GUEST WRITER

When it comes to building valuable human capital or combating extremism, education is indeed the most powerful instrument of change.  Irrespective of the background, provision of quality education provides everyone with an equal chance to succeed. However this “distributive justice” promised in the very provision of education does not seem to hold true in Pakistan. Though the rhetorical speeches of the politicians chant the slogan and vow to “ nourish” each and every child with a quality education yet when elected education slides down to be the last preference and then conveniently ignored.

According to World Bank data, Pakistan is spending around 2.7 % of its budget on education and the result is before us. Although an increased number of Ph.Ds. and M.Phil scholars have been produced yet we have dearth of innovative minds as majority of them are so ill equipped that they stand nowhere when it comes to international standards. It should not come as surprise when such a miniscule amount we budget for education has resulted in producing so many “highly educated youth”, who are either unemployed or facing redundancy. It might be argued that the judicious allocation of even this minute budget can bring forth the desired result. Real issues run deeper than monetary terms. The social and class inequality embedded in our society is manifested through an inherent discriminatory educational system. Though literacy percentage might have changed but the social and economic disparities still plague the society. Social stratification is evident through our multiple educational systems, which systemically excludes certain segments of society.

Education in Pakistan has  gone through many turbulent periods, which as a result has created a new dilemma, the previously formed dual educational system that has now rendered into a quadrupled system: Madrasahs, Government owned schools, pre English private schools and English medium schools.

In Madrassahs the medium of education is largely in Urdu and Arabic. These students usually serve in their home institutes. They are mostly complacent of what they have achieved and are less worried about their future pursuits. The curriculum followed might not equip these students according to the current market demands.

Now, the second and third category that is: Government schools and “pre English private schools”. These schools (pre English medium in particular) have a fee schedule and other expenditures within the reach of lower middle class and middle class. Though English is the medium of instruction primarily the curriculum is taught in Urdu. Though universally condemned corporal punishment is still a common practice in these schools. the teachers are employed on low wages and generally badly trained. Therefore the first lesson these students get is “cram each and every line of the book, ending at national anthem”. It does not end here. Incognizant of the inadequacy of their acquired knowledge they ‘try’ to knock at the doors of some well-reputed educational institutes and are significantly renounced to get in. This is the beginning of the systematic exclusion tormenting our educational system. At the end of the day, they get admission in the public sector universities. These students who already have subservience and timidity deeply entrenched into their personality enter the public sector university where the simple mantra to survive and thrive is “woo your mentors to get good grades”. The notes provided by teacher are the final verdict and it’s mostly taboo to question their professor as it may be taken as   disobedience and eventually be reflected in the grades. Few brave ones might complain about the implicit corrupt behavior though majority is hushed. Sadly it does not end here, after graduating with limited academic and social skills they are able to get basic level jobs not befitting their qualification.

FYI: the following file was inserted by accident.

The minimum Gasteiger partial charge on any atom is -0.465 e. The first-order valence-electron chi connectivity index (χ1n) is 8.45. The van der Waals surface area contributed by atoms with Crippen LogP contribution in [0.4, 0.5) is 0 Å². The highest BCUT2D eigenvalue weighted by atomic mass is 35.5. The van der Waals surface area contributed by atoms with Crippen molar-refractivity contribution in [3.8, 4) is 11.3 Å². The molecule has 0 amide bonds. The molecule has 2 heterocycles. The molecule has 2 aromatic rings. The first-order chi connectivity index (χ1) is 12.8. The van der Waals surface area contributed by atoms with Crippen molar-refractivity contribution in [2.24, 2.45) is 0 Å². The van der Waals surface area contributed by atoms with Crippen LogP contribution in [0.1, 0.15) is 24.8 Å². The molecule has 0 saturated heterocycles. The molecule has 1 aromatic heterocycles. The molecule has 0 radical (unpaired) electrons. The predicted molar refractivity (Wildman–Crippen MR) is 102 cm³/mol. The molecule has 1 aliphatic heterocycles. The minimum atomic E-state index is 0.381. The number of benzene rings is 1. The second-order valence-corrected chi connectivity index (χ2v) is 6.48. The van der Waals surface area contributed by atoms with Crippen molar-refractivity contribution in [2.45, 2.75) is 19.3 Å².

Now the ‘blessed’ guys!  Hailing from English medium institutes, they tend to follow a trajectory leading to best universities and eventually get “well placed” in life.  They have the access and resources to the latest trends and are aware of world dynamics.  They are the privileged class who generally land with either highly dignified white collar jobs or become politicians promising “change “ or civil servant or law makers of the future.

A student from a madrasah would generally end up teaching in some Madrasah, students from government or pre-English medium schools are more likely to be placed in basic level jobs whereas the English medium “blessed guys “ would generally land with a decision making high end professions. This is the inherent discrimination of our quadruple educational system.  If we want to progress, we should take this educational dilemma seriously, emphasis should be made on quality, authenticity and usefulness of the education. Social stratification based on educational system must be streamlined. The disparity in the system is creating rifts and it might not be long before the fire smoldering in hearts explodes out.

The writer is a former cultural ambassador of Pakistan in the United States of America, under the US Department of State and Alumni, Global Ugrad Exchange Program Fall 2016.